Beginning in late January, several members of Young Arnolfini have been involved with the BFI Film Academy Bristol, one of 24 regional academies established by the BFI as a way of providing filmmakers aged 16-19 an opportunity to expand their technical expertise, meet like-minded individuals and help produce their own short film by the end of it. What follows are some of our experiences.
The term ‘gap year’ is one of those idioms so very apt in explaining itself. Either positively or negatively, a year between Sixth Form and University always feels like a gap in time. What you choose to do in this time can completely shape the virtues in delaying higher education. Halfway through my own gap year, I’m shameless enough to boast that pursuing a place in the BFI Film Academy Bristol was a bright idea. Besides putting on a party based on TRON and making a short documentary, one of the most enjoyable parts of the programme was a visit to Pinewood Studios on February 14th. Here is a piece I wrote shortly after:
Moira Shearer breezes gently through a dreamy landscape of expressionist proportions, Dennis Price prepares his scheme to murder 12 of the D’Ascoyne family, Dirk Bogarde breaks barriers in the greatest exploration of homophobia depicted on screen and Barry Foster lures his victims upstairs in Hitchcock’s most explicitly sadistic film: it’s possible to glorify Pinewood Studios without a single utter of any multi-million dollar, mainstream movie. The truth is that this Victorian estate, turned into film studios by Charles Boot and the irreplaceable J. Arthur Rank, has housed some of the finest British directors, actors, cinematographers and so on in the nascent stages of their careers. Yet it’s entirely understandable that Pinewood has established an inexorable link between it’s world class talent and that behemoth of all Western film industries: Hollywood.
Entering the 007 stage can feel rather aptly like entering the pre-development stage of a Bond villain’s lair. You half expect scarred Donald Pleasence to stroll across the upper walkway -whilst stroking a white cat, of course – as dozens of servile henchmen hastily attend to their errands in whatever volcano/submarine/ice fortress they have been assigned to. But I need not say that this isn’t the case, and it never was. Those magnificent structures, crafted especially to accommodate the wildest of stunts, in that oh-so flawed franchise were designed and built by a crew of hundreds. During a tour of the studios, we had the privilege of talking to two of them – production designer Stephen Scott and cinematographer Robin Vidgeon. Neither studied film before finding work with the industry, with Scott’s original field of expertise being engineering. One needn’t make much of a leap to uncover the link between Scott’s practical-minded precision and it’s blend with his love of architecture and nature. For instance, with Hellboy, notwithstanding the Hungarian location, he took the antiquated look of a local synagogue and reshaped it into a modest library for the film. Vidgeon, too, possesses a keenness for inventiveness, telling us that he particularly enjoys working with first time directors as a way of keeping his involvement in the medium fresh.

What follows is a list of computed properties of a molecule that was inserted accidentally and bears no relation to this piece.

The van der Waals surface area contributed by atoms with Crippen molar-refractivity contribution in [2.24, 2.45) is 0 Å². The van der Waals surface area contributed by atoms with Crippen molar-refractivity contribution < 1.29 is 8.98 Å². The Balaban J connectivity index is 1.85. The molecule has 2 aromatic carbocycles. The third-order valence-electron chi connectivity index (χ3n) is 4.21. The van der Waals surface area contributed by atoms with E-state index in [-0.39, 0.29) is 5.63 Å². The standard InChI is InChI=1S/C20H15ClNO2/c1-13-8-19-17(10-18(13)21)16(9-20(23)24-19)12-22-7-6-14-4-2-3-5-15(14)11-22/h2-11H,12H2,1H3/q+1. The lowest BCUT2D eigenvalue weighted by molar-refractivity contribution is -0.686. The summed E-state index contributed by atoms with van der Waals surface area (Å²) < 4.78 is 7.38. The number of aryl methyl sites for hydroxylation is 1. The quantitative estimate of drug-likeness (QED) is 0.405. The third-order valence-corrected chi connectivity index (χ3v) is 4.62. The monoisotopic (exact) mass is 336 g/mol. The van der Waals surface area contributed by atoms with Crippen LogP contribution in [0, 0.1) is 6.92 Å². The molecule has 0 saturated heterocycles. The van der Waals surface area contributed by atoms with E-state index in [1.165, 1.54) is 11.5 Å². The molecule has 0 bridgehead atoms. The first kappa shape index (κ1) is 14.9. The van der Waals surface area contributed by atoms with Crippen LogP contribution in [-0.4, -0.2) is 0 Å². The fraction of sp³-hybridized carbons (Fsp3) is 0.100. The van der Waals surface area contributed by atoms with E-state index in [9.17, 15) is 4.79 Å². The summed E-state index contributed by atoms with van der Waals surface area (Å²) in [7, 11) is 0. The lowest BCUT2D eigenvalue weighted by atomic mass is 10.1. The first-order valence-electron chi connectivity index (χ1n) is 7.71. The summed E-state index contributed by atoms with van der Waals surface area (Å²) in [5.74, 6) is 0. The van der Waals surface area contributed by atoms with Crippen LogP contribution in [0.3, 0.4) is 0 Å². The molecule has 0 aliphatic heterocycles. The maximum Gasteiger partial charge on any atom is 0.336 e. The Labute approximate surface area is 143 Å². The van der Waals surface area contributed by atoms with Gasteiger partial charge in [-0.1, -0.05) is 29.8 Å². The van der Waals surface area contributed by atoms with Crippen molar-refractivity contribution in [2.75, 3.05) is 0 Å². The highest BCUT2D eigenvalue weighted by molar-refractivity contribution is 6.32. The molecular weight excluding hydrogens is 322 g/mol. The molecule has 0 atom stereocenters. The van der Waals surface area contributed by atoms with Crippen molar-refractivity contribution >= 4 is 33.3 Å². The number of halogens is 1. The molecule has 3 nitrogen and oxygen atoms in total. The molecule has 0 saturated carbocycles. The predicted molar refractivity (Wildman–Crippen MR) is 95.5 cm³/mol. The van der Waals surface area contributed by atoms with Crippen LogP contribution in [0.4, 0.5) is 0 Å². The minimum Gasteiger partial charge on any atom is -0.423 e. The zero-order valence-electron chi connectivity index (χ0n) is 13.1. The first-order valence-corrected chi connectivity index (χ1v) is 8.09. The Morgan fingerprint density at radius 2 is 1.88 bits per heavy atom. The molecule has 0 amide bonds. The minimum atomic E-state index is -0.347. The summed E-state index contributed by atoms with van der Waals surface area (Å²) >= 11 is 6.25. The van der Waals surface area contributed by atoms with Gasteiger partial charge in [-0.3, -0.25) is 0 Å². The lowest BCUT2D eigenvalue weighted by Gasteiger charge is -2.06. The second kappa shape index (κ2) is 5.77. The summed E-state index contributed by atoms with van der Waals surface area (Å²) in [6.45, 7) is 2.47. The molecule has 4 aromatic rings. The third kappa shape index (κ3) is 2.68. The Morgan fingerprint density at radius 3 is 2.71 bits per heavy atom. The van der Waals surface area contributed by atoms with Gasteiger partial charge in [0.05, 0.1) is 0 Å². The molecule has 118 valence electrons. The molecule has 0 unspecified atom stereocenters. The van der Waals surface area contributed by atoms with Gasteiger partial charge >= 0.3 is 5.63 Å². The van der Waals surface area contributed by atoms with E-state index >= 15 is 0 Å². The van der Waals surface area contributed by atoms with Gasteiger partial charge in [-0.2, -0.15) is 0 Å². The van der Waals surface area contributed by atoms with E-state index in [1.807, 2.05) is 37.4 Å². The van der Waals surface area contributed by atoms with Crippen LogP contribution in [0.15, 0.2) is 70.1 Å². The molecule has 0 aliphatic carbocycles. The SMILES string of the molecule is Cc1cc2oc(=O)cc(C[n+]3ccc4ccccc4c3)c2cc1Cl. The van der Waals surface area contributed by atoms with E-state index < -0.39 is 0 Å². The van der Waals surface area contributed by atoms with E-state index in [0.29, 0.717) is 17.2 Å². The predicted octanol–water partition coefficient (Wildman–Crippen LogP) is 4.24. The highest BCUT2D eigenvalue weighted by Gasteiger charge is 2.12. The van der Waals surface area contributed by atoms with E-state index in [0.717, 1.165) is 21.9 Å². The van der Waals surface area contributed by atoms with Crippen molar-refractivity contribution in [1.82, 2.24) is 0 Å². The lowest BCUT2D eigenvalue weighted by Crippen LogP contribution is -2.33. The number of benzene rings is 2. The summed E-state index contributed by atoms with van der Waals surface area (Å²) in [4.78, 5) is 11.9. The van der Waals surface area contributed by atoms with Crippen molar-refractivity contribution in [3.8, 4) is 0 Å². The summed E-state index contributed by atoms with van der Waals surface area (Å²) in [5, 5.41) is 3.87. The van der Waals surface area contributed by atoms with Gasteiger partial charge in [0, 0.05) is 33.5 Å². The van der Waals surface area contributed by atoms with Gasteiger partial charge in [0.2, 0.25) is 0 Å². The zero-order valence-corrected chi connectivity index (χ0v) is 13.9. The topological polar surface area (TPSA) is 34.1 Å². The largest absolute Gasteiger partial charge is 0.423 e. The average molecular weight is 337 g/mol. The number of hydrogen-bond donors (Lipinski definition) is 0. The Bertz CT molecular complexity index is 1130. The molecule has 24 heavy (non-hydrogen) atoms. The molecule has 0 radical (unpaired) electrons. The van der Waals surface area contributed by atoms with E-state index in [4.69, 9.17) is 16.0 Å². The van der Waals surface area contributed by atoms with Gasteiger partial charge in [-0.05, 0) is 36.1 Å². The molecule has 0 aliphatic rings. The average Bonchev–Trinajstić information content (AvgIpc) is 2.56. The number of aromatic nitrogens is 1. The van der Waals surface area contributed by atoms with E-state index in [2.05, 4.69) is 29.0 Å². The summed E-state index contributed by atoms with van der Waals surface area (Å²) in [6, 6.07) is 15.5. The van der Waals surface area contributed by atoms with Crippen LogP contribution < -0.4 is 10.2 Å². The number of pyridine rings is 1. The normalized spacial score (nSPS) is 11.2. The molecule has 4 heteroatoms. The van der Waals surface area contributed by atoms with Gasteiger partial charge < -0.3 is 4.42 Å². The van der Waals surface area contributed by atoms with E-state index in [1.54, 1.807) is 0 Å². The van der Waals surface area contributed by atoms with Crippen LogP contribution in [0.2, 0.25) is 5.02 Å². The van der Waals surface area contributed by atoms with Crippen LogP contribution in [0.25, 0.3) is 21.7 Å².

Further senior words of wisdom awaited us as we visited an auditorium used specifically for sound mixing and for screening rough cuts of a picture to its financiers Sound designer Glenn Freemantle received an Oscar nomination in 2008 for his work on Slumdog Millionaire but his other work on Shame, V for Vendetta and Never Let Me Go – as well as Danny Boyle’s increasingly high octane filmography since The Beach – ought not to go unmentioned (or should that be unheard?). Freemantle noticeably lit up with excitement when he leapt at the chance to divulge us on the genuinely exciting Dolby Atmos technology, which should be in over 700 international cinemas by the release of Monsters University. When describing this to others, rather than using the terse simplification ‘It’s like 3D but with sound.’, I prefer to imitate Freemantle’s demonstration: he claims that with 43 speakers around the room, you can make a sound as minute as a buzzing fly travel in every direction around an audience, as opposed to the standard 5 speaker surround system utilised in all multiplexes. The possibilities for innovation here cannot be underestimated – he elaborated on this example by saying if you wished to design the sounds of a war zone, you could have a helicopter pass over the audiences head, but with distinguishable sounds of each propeller, all the while bullets continue to whizz back and forth, bouncing off the walls. Time for cinema to get its groove back…